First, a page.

Fully funded PhD Studentship, Sep 2018: Does habitat specialisation increase vulnerability to global environmental changes? Assessing the impacts of anthropogenic disturbance on bats in Malawi

PhD Supervisor:  Orly Razgour (Biological Sciences, University of Southampton)      

Co supervisor:  Patrick Osborne (Engineering & the Environment, University of Southampton)

External supervisor: Emma Stone (African Bat Conservation & School of Biosciences, Cardiff University)


Application Deadline:  05.01.2018

Interviews will be held at the University of Southampton in February-March 2018.

Competition funded: NERC SPITFIRE DTP studentship


PhD Description

Anthropogenic environmental changes are a major threat to biodiversity, and therefore a challenge for wildlife conservation. Given the extent of these changes and expected biodiversity losses, it is important to effectively identify the most vulnerable species to guide conservation management. Based on theoretical expectations, ecological specialisation is a key trait signalling species’ vulnerability to global changes, especially when coupled with higher trophic level occupancy, low reproductive rates, long generation times and limited dispersal abilities[1]. This project will investigate whether specialist species are more sensitive to anthropogenic land-use changes, relative to generalists, using bats in Malawi as a case study.

Malawi has amongst the highest rates of environmental pressures from agriculture and deforestation in southern Africa; however, the impacts on wildlife are unknown. Montane and upland forests, and their biodiversity, are under particular threat, with only 3% of forests remaining. Based on their ecological and life history traits, bats are expected to be particularly sensitive to environmental changes. Therefore increasing agricultural pressures and deforestation in Malawi are likely to pose a particular threat to forest specialist bats. Yet, despite their importance for African biodiversity and contribution to ecosystem services, the ecology and status of most Malawian bat species are poorly known.

Our project partner, African Bat Conservation (ABC), has been sampling bat diversity along anthropogenic disturbance gradients in Malawi for several years. This project will build on ABC’s dataset of bat distribution and genetic samples, and include additional fieldwork in Malawi by the PhD student to increase sampling extent and target species coverage. The project will use a combination of molecular and spatial ecological approaches to address the following objectives:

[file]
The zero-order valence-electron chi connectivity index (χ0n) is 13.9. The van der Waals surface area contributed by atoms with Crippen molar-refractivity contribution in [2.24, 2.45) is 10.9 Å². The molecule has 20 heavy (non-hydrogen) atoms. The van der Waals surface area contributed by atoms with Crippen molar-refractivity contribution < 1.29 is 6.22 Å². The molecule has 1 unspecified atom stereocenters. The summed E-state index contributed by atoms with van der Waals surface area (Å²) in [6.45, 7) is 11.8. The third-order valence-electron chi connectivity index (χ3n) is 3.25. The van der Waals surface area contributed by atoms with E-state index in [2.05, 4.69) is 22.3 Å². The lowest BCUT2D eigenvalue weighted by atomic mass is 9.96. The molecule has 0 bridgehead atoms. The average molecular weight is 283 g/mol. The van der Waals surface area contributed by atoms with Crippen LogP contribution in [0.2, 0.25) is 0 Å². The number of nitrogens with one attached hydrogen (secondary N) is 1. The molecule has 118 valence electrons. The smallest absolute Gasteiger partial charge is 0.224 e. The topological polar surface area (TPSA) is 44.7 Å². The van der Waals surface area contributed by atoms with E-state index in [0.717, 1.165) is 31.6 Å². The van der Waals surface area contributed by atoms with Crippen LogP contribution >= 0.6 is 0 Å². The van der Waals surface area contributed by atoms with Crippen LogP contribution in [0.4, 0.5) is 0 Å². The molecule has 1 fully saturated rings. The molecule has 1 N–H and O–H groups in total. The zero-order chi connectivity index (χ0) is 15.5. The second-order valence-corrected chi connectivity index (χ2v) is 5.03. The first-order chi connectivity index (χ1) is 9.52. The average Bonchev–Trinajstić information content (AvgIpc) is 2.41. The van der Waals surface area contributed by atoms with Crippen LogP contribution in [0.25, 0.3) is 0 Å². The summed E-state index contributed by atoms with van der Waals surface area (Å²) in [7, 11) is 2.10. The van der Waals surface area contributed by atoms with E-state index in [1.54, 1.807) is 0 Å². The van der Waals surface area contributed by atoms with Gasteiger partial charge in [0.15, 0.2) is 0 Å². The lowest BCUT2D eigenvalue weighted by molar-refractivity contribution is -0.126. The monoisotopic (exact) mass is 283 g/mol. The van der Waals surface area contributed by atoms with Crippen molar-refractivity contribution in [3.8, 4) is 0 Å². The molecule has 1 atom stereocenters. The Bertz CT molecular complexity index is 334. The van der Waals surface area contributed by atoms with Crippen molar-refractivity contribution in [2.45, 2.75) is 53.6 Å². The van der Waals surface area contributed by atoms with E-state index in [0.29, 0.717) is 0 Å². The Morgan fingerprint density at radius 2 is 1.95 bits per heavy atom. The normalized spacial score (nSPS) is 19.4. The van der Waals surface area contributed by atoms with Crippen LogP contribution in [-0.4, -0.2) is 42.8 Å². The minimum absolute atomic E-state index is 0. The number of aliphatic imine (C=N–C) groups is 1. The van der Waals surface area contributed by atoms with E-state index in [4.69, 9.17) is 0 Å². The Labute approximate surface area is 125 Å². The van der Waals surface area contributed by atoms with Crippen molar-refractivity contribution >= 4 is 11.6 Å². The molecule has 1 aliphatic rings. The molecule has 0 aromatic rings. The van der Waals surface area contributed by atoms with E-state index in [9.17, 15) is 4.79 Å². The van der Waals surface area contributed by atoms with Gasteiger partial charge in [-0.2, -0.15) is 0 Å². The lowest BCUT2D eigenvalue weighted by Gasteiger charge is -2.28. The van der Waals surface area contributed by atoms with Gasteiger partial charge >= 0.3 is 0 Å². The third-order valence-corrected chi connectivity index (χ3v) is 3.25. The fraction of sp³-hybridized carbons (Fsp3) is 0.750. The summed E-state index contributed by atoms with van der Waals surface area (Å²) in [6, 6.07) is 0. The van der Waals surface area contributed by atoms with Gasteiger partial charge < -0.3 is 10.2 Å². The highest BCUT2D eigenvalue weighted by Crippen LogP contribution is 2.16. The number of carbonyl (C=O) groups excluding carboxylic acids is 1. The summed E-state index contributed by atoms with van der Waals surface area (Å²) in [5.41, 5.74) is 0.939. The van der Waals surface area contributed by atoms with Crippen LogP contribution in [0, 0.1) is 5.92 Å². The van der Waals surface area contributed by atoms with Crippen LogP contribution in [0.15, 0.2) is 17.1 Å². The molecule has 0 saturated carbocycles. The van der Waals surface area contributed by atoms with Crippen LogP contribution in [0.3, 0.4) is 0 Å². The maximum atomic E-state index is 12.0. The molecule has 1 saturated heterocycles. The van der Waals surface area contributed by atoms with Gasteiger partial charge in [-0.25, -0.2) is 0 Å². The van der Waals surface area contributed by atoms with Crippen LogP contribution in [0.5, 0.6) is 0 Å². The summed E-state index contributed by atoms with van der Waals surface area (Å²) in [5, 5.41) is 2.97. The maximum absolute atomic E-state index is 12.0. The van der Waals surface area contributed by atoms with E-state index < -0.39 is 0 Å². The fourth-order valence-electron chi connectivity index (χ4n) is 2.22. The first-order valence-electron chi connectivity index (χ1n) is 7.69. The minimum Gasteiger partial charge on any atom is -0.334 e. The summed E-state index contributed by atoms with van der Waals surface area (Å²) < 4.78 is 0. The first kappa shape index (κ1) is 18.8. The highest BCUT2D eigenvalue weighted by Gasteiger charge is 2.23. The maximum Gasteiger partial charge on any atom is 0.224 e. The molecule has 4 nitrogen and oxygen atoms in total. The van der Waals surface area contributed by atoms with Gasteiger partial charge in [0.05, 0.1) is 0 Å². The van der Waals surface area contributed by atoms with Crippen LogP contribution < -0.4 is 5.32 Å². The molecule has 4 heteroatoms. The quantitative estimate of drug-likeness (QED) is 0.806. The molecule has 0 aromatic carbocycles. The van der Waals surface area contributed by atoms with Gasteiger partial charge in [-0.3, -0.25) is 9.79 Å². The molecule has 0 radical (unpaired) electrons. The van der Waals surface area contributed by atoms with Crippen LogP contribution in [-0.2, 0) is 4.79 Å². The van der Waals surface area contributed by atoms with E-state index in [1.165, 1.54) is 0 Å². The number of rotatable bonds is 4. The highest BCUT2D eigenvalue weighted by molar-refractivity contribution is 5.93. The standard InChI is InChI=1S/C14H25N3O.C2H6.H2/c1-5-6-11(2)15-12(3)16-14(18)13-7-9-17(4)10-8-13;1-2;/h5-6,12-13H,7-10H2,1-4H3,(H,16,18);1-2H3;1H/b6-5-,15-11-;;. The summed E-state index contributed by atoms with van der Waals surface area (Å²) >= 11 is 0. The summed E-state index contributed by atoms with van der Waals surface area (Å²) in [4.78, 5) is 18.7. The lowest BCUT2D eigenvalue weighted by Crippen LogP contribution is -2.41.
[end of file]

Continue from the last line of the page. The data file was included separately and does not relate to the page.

1. Use genetic and ecological survey data to determine the effect of land-use changes on population size, distribution and patterns of genetic variation of specialist versus generalist bat species. Assess long-term threats to specialist versus generalist given the identified genetic and demographic responses to past changes and projected future land-use changes.
  1. Use landscape genetics to relate the effect of environmental heterogeneity to bat movement and genetic connectivity across land-use change gradients[2]. Identify important landscape features that can be used to increase connectivity between protected areas across the agricultural landscape matrix and crucial areas for maintaining landscape connectivity.
  1. Use dynamic demographic modelling tools[3] to model the expansion potential of generalist non-forest bat species and the effect of their expansion on forest specialists based on current and projected future changes.



The SPITFIRE DTP programme provides comprehensive personal and professional development training alongside extensive opportunities for students to expand their multi-disciplinary outlook through interactions with a wide network of academic, research and industrial/policy partners. The student will be registered at the University of Southampton and hosted at Biological Sciences, University of Southampton. Specific training will include: ecological fieldwork techniques (catching, handling and sampling bats, bioacoustics, surveying environmental variables), advanced statistics, GIS, remote sensing, spatial data analysis, ecological and demographic modelling, molecular lab techniques (including DNA extraction, PCR, prep for sequencing) and population and landscape genetics data analysis.

The student will travel to Malawi for fieldwork and field training from African Bat Conservation at the Conservation Research Africa (CRA) research stations (Vwaza Marsh Wildlife Reserve, Nyika and Kasungu National Parks, and Lilongwe City). The student will attend monthly seminars hosted by CRA at the Lilongwe Wildlife Trust.

For more information: http://noc.ac.uk/gsnocs/project/does-habitat-specialisation-increase-vulnerability-global-environmental-changes  

The project is funded for 3.5 years and welcomes applicants from the UK and EU (EU applicants need to have been residents in the UK for at least 3 years prior to application), who have or expect to obtain at least an upper second class degree (BSc or MSc) in Biological Sciences or allied subjects. Funding will cover fees and a stipend at current research council rates of £ 14,296 per annum.

Due to funding restrictions this position is only open to UK/EU applicants who have been residents in the UK for at least 3 years prior to application,

Information on how to apply: http://www.spitfire.ac.uk/how-apply

Applications should be submitted online at:


Please place Orly Razgour’s name in the field for proposed supervisor.

General enquiries should be made to Orly Razgour at Orly.Razgour@soton.ac.uk .  Any queries on the application process should be made to spitfire@southampton.ac.uk